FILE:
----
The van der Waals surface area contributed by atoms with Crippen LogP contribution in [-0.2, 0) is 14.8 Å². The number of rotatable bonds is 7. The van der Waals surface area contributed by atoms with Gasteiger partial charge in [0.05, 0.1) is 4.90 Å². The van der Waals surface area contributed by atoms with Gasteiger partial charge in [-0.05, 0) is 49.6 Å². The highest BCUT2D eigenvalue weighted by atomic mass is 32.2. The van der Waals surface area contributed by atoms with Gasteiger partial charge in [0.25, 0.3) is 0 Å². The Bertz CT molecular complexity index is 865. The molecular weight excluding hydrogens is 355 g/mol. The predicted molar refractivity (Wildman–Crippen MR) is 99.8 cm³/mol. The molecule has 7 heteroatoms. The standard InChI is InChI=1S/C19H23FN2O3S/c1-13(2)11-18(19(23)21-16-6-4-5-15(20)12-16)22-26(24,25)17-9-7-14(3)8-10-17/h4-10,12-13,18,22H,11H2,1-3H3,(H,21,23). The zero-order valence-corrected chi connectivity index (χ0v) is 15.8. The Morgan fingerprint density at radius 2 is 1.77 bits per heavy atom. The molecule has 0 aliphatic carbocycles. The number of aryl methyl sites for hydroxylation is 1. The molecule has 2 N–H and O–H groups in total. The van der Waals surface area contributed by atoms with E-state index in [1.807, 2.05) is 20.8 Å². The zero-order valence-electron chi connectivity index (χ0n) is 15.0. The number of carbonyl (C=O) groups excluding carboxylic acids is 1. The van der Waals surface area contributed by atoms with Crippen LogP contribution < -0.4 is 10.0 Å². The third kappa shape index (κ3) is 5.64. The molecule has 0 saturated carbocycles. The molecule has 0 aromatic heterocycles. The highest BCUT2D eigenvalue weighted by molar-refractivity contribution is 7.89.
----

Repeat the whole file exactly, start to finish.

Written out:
The van der Waals surface area contributed by atoms with Crippen LogP contribution in [-0.2, 0) is 14.8 Å². The number of rotatable bonds is 7. The van der Waals surface area contributed by atoms with Gasteiger partial charge in [0.05, 0.1) is 4.90 Å². The van der Waals surface area contributed by atoms with Gasteiger partial charge in [-0.05, 0) is 49.6 Å². The highest BCUT2D eigenvalue weighted by atomic mass is 32.2. The van der Waals surface area contributed by atoms with Gasteiger partial charge in [0.25, 0.3) is 0 Å². The Bertz CT molecular complexity index is 865. The molecular weight excluding hydrogens is 355 g/mol. The predicted molar refractivity (Wildman–Crippen MR) is 99.8 cm³/mol. The molecule has 7 heteroatoms. The standard InChI is InChI=1S/C19H23FN2O3S/c1-13(2)11-18(19(23)21-16-6-4-5-15(20)12-16)22-26(24,25)17-9-7-14(3)8-10-17/h4-10,12-13,18,22H,11H2,1-3H3,(H,21,23). The zero-order valence-corrected chi connectivity index (χ0v) is 15.8. The Morgan fingerprint density at radius 2 is 1.77 bits per heavy atom. The molecule has 0 aliphatic carbocycles. The number of aryl methyl sites for hydroxylation is 1. The molecule has 2 N–H and O–H groups in total. The van der Waals surface area contributed by atoms with E-state index in [1.807, 2.05) is 20.8 Å². The zero-order valence-electron chi connectivity index (χ0n) is 15.0. The number of carbonyl (C=O) groups excluding carboxylic acids is 1. The van der Waals surface area contributed by atoms with Crippen LogP contribution < -0.4 is 10.0 Å². The third kappa shape index (κ3) is 5.64. The molecule has 0 saturated carbocycles. The molecule has 0 aromatic heterocycles. The highest BCUT2D eigenvalue weighted by molar-refractivity contribution is 7.89.